Rule of Law
Once the bedrock is found, a builder will lay a solid foundation. Our Founders and Framers of the Constitution called it the Rule of Law. They were sick and tired of the whims of the selfish and power-hungry King George.
The government of the new United States of America would have laws for everyone to follow- the rich, the poor, the powerful, and the weak. They insisted on a Constitutional Republic – one that had written laws that guaranteed justice for all.
Democracy vs. Republic
A Democracy relies on the vote of every person because it is ruled by the majority opinion. A Constitutional Republic is rule by Law, through representatives elected by citizens who choose to vote. The United States is a Constitutional Republic, not a Democracy.
Limited Federal Power
Originally, the Framers of our Constitution established 17 Federal laws, represented in our graphic by bricks set solidly upon the bedrock of the Natural Law of our Unalienable Rights. These 17 laws were considered to be the limited responsibilities of a national government formed to protect our rights and the safety of our country.
Add 17 bricks above the Bedrock layer, with the following words added, written in bold below.
Article 1, Section 8 of the U.S. Constitution defines the duties of Congress, which were the first federal laws:
The Congress shall have Power To lay and collect Taxes, Duties, Imposts, and Excises, to pay the Debts and provide for the common Defense and general Welfare of the United States; but all Duties, Imposts, and Excises shall be uniform throughout the United States;
To borrow Money on the credit of the United States;
To regulate Commerce with foreign Nations, and among the several states, and with the Indian Tribes;
To establish a uniform Rule of Naturalization, and uniform Laws on the subject of Bankruptcies throughout the United States;
To coin Money, regulate the Value thereof, and of foreign Coin, and fix the Standard of Weights and Measures;
To provide for the Punishment of counterfeiting the Securities and current Coin of the United States;
To establish Post Offices and post Roads;
To promote the Progress of Science and useful Arts, by securing [copyright and patents] for limited Times to Authors and Inventors the exclusive Right to their respective Writings and Discoveries;
To constitute Tribunals inferior to the supreme Court;
To define and punish Piracies and Felonies committed on the high Seas, and Offences against the Law of Nations;
To declare War, grant Letters of Marque and Reprisal, and make Rules concerning Captures on Land and Water;
To raise and support Armies, but no Appropriation of Money to that Use shall be for a longer Term than two Years;
To provide and maintain a Navy;
To make Rules for the Government and Regulation of the land and naval Forces;
To provide for calling forth the Militia to execute the Laws of the Union, suppress Insurrections and repel Invasions;
To provide for organizing, arming, and disciplining, the Militia, and for governing such Part of them as may be employed in the Service of the United States, reserving to the States respectively, the Appointment of the Officers, and the Authority of training the Militia according to the discipline prescribed by Congress;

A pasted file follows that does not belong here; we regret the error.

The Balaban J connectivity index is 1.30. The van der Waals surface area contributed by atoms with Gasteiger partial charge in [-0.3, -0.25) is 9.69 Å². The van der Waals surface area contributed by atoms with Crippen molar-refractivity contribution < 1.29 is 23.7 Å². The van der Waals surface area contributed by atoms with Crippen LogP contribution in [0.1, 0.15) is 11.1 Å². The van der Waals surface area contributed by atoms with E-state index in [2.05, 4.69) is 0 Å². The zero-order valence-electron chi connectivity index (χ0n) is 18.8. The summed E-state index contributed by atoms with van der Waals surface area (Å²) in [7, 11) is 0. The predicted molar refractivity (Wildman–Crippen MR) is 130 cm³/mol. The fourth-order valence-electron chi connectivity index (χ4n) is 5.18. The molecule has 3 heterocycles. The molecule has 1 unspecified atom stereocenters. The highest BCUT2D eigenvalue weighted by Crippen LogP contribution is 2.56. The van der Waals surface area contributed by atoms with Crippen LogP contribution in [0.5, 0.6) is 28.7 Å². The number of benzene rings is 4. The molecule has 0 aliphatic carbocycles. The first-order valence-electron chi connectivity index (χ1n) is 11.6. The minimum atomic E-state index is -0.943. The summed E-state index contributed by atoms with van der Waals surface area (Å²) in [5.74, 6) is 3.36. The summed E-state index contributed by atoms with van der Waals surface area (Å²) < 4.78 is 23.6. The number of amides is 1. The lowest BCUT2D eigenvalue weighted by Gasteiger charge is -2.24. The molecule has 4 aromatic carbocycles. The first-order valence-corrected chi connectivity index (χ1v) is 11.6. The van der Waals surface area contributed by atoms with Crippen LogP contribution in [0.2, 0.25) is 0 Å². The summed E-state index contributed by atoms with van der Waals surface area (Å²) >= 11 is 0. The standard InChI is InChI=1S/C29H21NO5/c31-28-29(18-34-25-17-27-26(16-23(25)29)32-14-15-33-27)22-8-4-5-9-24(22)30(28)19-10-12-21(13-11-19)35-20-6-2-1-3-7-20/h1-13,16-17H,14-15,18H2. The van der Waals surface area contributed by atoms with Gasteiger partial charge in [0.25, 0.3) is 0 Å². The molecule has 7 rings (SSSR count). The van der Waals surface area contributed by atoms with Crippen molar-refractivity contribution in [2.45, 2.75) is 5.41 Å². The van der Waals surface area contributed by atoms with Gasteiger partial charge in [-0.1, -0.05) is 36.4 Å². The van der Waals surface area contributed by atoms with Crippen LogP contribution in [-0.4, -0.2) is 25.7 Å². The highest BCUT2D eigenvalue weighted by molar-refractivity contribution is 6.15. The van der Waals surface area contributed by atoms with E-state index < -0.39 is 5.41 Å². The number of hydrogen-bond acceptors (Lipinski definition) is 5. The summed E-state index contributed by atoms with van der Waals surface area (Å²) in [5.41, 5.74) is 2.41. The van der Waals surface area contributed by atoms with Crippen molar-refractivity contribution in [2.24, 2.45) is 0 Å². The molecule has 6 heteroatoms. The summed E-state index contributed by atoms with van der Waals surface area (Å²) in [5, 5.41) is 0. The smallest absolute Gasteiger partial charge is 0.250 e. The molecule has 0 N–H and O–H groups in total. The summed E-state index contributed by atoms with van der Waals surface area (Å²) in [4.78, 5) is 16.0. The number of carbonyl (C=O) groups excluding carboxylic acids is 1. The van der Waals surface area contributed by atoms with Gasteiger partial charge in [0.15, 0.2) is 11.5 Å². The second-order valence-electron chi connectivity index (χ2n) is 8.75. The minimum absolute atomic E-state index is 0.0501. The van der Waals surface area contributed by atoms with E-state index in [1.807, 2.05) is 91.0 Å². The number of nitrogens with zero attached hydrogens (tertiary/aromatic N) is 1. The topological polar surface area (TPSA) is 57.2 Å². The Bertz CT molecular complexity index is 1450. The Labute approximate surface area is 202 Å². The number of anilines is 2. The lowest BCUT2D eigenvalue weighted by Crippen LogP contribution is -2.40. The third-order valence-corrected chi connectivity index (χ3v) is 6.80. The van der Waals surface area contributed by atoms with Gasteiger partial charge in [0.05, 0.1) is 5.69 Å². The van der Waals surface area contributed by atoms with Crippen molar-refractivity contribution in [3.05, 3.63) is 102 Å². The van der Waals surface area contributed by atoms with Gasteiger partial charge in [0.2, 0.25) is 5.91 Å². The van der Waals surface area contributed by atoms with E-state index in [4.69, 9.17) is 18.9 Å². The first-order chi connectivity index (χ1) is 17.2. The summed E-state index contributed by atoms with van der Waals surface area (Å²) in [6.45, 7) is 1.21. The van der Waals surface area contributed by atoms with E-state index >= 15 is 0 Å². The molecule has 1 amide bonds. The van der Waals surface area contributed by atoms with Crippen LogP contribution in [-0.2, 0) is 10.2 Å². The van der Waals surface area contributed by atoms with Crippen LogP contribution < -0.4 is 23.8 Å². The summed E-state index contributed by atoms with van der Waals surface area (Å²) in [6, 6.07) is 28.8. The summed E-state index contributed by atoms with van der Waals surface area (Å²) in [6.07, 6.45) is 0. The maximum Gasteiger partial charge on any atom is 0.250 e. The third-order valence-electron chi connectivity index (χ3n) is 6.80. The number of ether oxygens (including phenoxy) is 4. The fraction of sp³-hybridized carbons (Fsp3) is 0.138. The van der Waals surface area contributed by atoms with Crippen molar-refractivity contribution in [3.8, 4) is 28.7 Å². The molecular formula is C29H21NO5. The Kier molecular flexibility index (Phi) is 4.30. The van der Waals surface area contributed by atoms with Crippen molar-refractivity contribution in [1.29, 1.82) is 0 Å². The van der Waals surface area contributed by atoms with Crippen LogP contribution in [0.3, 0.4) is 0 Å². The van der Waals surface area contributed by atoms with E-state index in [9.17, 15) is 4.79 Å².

To exercise exclusive Legislation in all Cases whatsoever, over such District (not exceeding ten Miles square) as may, by Cession of particular States, and the Acceptance of Congress, become the [establish the] Seat of the Government of the United States, and to exercise like Authority over all Places purchased by the Consent of the Legislature of the State in which the Same shall be, for the Erection of Forts, Magazines, Arsenals, dock-Yards, and other needful Buildings;
To make all Laws which shall be necessary and proper for carrying into Execution [federal laws and powers] the foregoing Powers, and all other Powers vested by this Constitution in the Government of the United States, or in any Department or Officer thereof.
That’s it, according to our Constitution. But, before long, there was an argument between the Founders. James Madison, who wrote most of the Constitution, insisted that the power of the Federal government should be severely limited by these 17 responsibilities. Alexander Hamilton, who became the first Secretary of the Treasury, wanted a stronger, more powerful central government, and thought the representatives should be able to pass any law they thought would help the people.
Too Many Laws!
You would be shocked by how many Federal Laws we have now – how many things our government is supposed to do, and laws we are expected to obey as citizens of the United States. That answer can be found on an official government website of the Library of Congress – loc.gov. According to this website, we now have too many federal laws to count. And every one of them requires taxpayer money to enforce them, while they limit our freedom.
Who do you agree with more: James Madison, who wanted fewer federal laws and more individual freedom, or Alexander Hamilton, who wanted more federal laws to govern the people? Think of it this way: as you get older, would you like your parents to give you more rules to follow, or fewer rules? Would you like someone else to rule you, or would you prefer to rule yourself?